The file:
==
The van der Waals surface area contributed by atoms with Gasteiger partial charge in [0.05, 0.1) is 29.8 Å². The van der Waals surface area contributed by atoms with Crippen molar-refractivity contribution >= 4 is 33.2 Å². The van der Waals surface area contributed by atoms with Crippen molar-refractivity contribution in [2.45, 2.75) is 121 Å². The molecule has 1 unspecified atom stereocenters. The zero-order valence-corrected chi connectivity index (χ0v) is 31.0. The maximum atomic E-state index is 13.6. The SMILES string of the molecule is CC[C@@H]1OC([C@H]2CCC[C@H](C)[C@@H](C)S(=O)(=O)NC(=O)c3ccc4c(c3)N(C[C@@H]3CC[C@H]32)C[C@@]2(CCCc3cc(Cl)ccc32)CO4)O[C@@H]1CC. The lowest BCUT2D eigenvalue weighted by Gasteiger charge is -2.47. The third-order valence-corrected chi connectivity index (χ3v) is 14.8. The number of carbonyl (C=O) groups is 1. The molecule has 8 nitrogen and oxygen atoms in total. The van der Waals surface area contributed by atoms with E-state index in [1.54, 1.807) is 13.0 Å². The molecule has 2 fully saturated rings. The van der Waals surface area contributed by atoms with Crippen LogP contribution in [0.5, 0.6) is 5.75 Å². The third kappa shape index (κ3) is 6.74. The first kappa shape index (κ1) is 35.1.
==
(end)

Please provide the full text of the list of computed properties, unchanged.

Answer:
The van der Waals surface area contributed by atoms with Gasteiger partial charge in [0.05, 0.1) is 29.8 Å². The van der Waals surface area contributed by atoms with Crippen molar-refractivity contribution >= 4 is 33.2 Å². The van der Waals surface area contributed by atoms with Crippen molar-refractivity contribution in [2.45, 2.75) is 121 Å². The molecule has 1 unspecified atom stereocenters. The zero-order valence-corrected chi connectivity index (χ0v) is 31.0. The maximum atomic E-state index is 13.6. The SMILES string of the molecule is CC[C@@H]1OC([C@H]2CCC[C@H](C)[C@@H](C)S(=O)(=O)NC(=O)c3ccc4c(c3)N(C[C@@H]3CC[C@H]32)C[C@@]2(CCCc3cc(Cl)ccc32)CO4)O[C@@H]1CC. The lowest BCUT2D eigenvalue weighted by Gasteiger charge is -2.47. The third-order valence-corrected chi connectivity index (χ3v) is 14.8. The number of carbonyl (C=O) groups is 1. The molecule has 8 nitrogen and oxygen atoms in total. The van der Waals surface area contributed by atoms with E-state index in [1.54, 1.807) is 13.0 Å². The molecule has 2 fully saturated rings. The van der Waals surface area contributed by atoms with Crippen LogP contribution in [0.5, 0.6) is 5.75 Å². The third kappa shape index (κ3) is 6.74. The first kappa shape index (κ1) is 35.1.